Dutch onion exports are currently pretty much at a standstill. "Growers are asking for more than we can sell the bales for," begins Lindert Moerdijk of MSP Onions. Still, this onion processor is not complaining. "Our automated plant with optical sorting means we have stable work. At this time of year, we focus more on supplying retail suppliers. During the off-season, this branch is a great addition to the exports we've been doing to numerous destinations for years."
"Supermarkets are getting to know us now, and we've gained a foothold in stores in countries like Britain, Germany, Belgium, Poland, and France. We can program quality with a 99.9% certainty which has genuinely opened doors. I invite new customers to visit our location, where we go to the control room."
"There, we program the exact desired quality specifications, which we then also deliver. Especially for our retail clients, we've developed a big bag brand. Buyers are beginning to recognize that programmed quality, which boosts sales tremendously," Lindert explains.
"I feel Dutch supermarkets' view on sustainability is still very one-sided. They look very critically at cultivation but hardly at the process that follows. A BRC certificate suffices for that. If the onions no longer meet their standards after March/April, they easily switch to imported onions, which spend 30 days in transit. Fortunately, our customers increasingly realize more sustainable solutions are closer at hand."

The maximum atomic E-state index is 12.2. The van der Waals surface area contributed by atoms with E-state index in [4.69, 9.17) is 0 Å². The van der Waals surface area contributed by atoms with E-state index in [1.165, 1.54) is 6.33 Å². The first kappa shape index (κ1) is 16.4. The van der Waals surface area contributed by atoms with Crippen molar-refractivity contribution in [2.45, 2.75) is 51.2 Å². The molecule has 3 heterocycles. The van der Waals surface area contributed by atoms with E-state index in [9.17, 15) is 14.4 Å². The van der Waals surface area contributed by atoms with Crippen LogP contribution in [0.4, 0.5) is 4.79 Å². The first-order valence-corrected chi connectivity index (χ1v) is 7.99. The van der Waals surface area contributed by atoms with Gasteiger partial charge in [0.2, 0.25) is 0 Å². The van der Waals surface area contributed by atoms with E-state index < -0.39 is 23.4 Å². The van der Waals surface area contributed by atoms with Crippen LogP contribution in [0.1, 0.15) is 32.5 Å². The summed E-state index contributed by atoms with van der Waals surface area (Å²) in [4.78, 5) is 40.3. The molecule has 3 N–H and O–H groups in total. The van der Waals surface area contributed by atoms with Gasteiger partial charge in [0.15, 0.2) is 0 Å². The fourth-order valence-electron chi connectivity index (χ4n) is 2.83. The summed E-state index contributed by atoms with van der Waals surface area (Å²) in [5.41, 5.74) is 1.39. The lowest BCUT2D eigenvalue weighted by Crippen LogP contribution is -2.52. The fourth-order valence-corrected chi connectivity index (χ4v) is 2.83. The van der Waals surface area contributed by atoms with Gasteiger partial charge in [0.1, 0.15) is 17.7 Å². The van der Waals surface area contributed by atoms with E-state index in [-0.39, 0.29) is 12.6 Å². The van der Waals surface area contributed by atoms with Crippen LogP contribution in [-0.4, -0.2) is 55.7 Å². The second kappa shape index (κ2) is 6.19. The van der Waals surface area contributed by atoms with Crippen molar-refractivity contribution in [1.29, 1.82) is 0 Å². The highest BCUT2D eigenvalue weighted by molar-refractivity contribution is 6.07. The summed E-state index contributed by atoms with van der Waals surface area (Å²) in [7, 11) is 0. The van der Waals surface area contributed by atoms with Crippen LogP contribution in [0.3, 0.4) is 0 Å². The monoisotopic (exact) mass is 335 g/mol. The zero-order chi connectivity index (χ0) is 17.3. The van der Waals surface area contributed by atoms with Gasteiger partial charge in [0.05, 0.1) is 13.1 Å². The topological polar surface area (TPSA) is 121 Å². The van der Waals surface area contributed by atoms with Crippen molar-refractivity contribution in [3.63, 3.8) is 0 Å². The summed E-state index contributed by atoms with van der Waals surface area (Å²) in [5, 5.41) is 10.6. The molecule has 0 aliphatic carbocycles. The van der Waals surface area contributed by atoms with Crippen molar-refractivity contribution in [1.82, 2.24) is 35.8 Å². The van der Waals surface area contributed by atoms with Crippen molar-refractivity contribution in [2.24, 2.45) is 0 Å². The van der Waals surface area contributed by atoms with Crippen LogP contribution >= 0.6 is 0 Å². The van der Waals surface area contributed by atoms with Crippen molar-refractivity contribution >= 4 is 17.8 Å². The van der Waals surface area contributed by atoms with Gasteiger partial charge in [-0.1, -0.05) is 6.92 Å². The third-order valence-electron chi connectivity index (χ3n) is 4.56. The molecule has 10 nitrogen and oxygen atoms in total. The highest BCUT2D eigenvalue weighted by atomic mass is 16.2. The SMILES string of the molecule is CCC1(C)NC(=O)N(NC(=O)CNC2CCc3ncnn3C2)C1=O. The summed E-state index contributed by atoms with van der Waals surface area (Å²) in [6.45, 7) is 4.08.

"Last year, we could, thus, serve retail for a very long time. Supermarkets in the countries around the Netherlands are hugely focused on local-for-local. But once they can no longer source the desired quality of onions from their own country, they prefer optically graded Dutch onions over New Zealand onions that have been at sea for several weeks," continues Lindert.
He is not surprised that no other plants have been built according to the MSP blueprint. "When, say, French or German processors supply only local onions, you easily lack volume and certainty. Also, many packers are at supermarkets' mercy. We, though, always have a base with our exports. Export customers in Africa and Asia, for example, always return for our brand."
"They trust the quality and stock up more easily. They'd never do that if we sorted by hand because the quality's much more inconsistent. That's no longer an issue for us. That's also why we have ample work in this quieter period. Although, since there are 20% fewer onions available, our volume will inevitably be lower," says Moerdijk.
He adds that the next few months in the onion market should be very interesting. "Expectations are making things challenging. The Netherlands has a weekly grading capacity of over 40,000 tons. If that drops back to export weeks of 15,000 tons, some packers have very little to do. That sometimes creates an unusual game of musical chairs where all margins are thrown out to keep working."
"Growers aren't yet getting nervous about the lower export weeks. Some Dutch packers could learn a thing or two from that. It's more likely for 1,300 growers to agree than 30 packers," says Lindert. "With 20% fewer onions, large export volumes can't possibly continue, so our sector must scale back. Quality will determine when growers will begin offering their onions."
MSP will have its own stall at Fruit Logistica in Berlin for the first time. "Besides serving existing customers, this fair is perfect for meeting European supermarket representatives and their suppliers. We're looking forward to it and hope many visitors will drop by," concludes Lindert.
You can find the MSP Onions stand, E-24, in Hall 27.
For more information:
4455 TL, Nieuwdorp, NL